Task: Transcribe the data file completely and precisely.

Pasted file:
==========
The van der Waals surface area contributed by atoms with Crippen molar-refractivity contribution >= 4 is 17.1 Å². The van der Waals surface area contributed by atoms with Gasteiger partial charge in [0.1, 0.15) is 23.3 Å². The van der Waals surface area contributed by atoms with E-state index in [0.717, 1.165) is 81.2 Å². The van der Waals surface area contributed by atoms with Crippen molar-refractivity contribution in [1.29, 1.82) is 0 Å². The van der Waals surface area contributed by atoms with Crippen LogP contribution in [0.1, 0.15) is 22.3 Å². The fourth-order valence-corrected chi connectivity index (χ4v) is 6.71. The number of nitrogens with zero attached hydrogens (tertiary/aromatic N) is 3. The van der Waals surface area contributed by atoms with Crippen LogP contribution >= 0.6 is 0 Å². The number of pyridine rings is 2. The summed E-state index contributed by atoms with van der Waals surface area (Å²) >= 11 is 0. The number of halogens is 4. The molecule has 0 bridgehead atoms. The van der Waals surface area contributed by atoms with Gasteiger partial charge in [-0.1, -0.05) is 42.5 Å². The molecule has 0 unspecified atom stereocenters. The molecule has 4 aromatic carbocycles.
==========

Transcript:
The van der Waals surface area contributed by atoms with Crippen molar-refractivity contribution >= 4 is 17.1 Å². The van der Waals surface area contributed by atoms with Gasteiger partial charge in [0.1, 0.15) is 23.3 Å². The van der Waals surface area contributed by atoms with E-state index in [0.717, 1.165) is 81.2 Å². The van der Waals surface area contributed by atoms with Crippen molar-refractivity contribution in [1.29, 1.82) is 0 Å². The van der Waals surface area contributed by atoms with Crippen LogP contribution in [0.1, 0.15) is 22.3 Å². The fourth-order valence-corrected chi connectivity index (χ4v) is 6.71. The number of nitrogens with zero attached hydrogens (tertiary/aromatic N) is 3. The van der Waals surface area contributed by atoms with Crippen LogP contribution >= 0.6 is 0 Å². The number of pyridine rings is 2. The summed E-state index contributed by atoms with van der Waals surface area (Å²) >= 11 is 0. The number of halogens is 4. The molecule has 0 bridgehead atoms. The van der Waals surface area contributed by atoms with Gasteiger partial charge in [-0.1, -0.05) is 42.5 Å². The molecule has 0 unspecified atom stereocenters. The molecule has 4 aromatic carbocycles.